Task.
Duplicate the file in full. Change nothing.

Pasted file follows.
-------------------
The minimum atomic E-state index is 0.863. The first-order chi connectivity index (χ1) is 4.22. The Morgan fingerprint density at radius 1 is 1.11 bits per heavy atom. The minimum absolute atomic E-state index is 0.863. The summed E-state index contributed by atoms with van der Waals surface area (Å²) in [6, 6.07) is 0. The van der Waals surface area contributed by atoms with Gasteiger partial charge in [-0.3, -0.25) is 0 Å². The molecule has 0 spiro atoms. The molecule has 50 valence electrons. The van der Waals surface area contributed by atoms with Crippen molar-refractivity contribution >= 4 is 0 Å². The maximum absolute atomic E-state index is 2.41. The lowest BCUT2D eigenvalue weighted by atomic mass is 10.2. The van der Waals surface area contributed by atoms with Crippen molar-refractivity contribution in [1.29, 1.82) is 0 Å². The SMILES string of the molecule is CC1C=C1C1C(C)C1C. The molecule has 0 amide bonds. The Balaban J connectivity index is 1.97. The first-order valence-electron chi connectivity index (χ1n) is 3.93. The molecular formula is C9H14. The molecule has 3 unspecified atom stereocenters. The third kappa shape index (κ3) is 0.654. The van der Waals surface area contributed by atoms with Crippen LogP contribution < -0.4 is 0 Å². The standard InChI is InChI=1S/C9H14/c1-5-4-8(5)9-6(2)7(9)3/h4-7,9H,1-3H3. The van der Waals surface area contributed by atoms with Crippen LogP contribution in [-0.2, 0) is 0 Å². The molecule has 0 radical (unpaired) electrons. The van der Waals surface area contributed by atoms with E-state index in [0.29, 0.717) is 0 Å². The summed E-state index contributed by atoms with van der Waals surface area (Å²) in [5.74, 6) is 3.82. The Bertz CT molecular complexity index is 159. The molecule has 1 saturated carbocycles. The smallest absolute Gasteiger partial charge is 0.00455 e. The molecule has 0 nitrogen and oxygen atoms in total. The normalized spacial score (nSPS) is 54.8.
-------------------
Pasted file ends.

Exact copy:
The minimum atomic E-state index is 0.863. The first-order chi connectivity index (χ1) is 4.22. The Morgan fingerprint density at radius 1 is 1.11 bits per heavy atom. The minimum absolute atomic E-state index is 0.863. The summed E-state index contributed by atoms with van der Waals surface area (Å²) in [6, 6.07) is 0. The van der Waals surface area contributed by atoms with Gasteiger partial charge in [-0.3, -0.25) is 0 Å². The molecule has 0 spiro atoms. The molecule has 50 valence electrons. The van der Waals surface area contributed by atoms with Crippen molar-refractivity contribution >= 4 is 0 Å². The maximum absolute atomic E-state index is 2.41. The lowest BCUT2D eigenvalue weighted by atomic mass is 10.2. The van der Waals surface area contributed by atoms with Crippen molar-refractivity contribution in [1.29, 1.82) is 0 Å². The SMILES string of the molecule is CC1C=C1C1C(C)C1C. The molecule has 0 amide bonds. The Balaban J connectivity index is 1.97. The first-order valence-electron chi connectivity index (χ1n) is 3.93. The molecular formula is C9H14. The molecule has 3 unspecified atom stereocenters. The third kappa shape index (κ3) is 0.654. The van der Waals surface area contributed by atoms with Crippen LogP contribution < -0.4 is 0 Å². The standard InChI is InChI=1S/C9H14/c1-5-4-8(5)9-6(2)7(9)3/h4-7,9H,1-3H3. The van der Waals surface area contributed by atoms with Crippen LogP contribution in [-0.2, 0) is 0 Å². The molecule has 0 radical (unpaired) electrons. The van der Waals surface area contributed by atoms with E-state index in [0.29, 0.717) is 0 Å². The summed E-state index contributed by atoms with van der Waals surface area (Å²) in [5.74, 6) is 3.82. The Bertz CT molecular complexity index is 159. The molecule has 1 saturated carbocycles. The smallest absolute Gasteiger partial charge is 0.00455 e. The molecule has 0 nitrogen and oxygen atoms in total. The normalized spacial score (nSPS) is 54.8.